The super fund said it had concerns regarding a number of companies it was invested in through private equity funds, in particular Urban Purveyor Group, OSH Club and Aero-Care, the latter of which was “at the centre of the Sydney Airport ground staff wages and conditions scandal”.
First Super chief executive Bill Watson said the fund was “extremely concerned” at its exposure to risk through companies using enterprise agreements that “have lower wages and conditions” than the relevant modern award.
“Businesses based on unsustainable labour costs or challengeable industrial arrangements pose a high risk of a permanent adverse movement in labour costs, potentially impacting on returns,” he said.
“Furthermore, where employees are denied a living wage, there is a risk of workplace injuries due to fatigue through excessive hours or high turnover.”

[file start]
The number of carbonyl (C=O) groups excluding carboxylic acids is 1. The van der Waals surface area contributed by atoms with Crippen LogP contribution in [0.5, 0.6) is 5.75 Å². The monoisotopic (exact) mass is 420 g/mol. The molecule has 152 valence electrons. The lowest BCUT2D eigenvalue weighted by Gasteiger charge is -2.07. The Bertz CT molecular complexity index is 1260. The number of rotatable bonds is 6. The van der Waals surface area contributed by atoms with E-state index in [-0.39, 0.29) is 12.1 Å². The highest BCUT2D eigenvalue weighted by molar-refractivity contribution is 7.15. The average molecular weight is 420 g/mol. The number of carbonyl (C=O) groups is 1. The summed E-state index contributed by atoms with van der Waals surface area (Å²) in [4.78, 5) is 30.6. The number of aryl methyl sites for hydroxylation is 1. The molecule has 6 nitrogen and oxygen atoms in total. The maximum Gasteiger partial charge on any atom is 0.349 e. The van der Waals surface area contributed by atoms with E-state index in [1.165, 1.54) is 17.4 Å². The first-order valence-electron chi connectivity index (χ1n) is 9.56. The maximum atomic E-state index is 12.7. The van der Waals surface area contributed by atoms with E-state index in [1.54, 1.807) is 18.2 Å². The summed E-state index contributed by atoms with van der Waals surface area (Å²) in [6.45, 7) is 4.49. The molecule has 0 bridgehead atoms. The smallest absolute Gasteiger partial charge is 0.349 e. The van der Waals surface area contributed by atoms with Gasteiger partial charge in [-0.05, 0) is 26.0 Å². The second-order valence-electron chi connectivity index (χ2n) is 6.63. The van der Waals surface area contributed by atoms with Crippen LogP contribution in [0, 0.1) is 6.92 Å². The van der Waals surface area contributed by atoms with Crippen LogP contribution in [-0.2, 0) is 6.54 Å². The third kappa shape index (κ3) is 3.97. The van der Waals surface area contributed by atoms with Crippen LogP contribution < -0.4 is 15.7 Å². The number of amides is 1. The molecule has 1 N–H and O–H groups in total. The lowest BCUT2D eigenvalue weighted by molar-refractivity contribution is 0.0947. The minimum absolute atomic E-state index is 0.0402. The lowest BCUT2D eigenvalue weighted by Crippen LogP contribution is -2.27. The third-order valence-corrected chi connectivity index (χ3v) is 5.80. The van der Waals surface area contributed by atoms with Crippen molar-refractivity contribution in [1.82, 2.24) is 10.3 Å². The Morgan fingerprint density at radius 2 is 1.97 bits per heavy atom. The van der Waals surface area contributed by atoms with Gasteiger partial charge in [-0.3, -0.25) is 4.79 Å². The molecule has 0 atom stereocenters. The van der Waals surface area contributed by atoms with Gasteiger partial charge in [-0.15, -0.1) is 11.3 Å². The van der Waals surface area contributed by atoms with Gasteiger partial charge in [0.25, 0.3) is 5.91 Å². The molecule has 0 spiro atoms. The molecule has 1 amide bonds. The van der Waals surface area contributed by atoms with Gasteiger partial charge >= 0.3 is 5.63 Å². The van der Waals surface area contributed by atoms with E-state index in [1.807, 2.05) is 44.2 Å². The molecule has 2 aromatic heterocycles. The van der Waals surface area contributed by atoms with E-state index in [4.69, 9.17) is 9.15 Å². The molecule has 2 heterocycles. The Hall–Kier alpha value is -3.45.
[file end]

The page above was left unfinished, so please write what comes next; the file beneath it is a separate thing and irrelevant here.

Mr Watson said the fund was “not interested” in investing in companies that operated under these models and that the current private equity program could be wound up as a result of the review.
Last year, the fund spoke to equity fund managers and ACSI to voice its concern over similar wage risks associated with companies operating under a franchise model.
AMP announces interim CEO
CFSGAM to appoint John Mulcahy as chairman
Former ASIC lawyer joins Baker McKenzie
Emerging markets: You won't find this at home
Can ESG enhance long-term performance?
Spaceship hits turbulence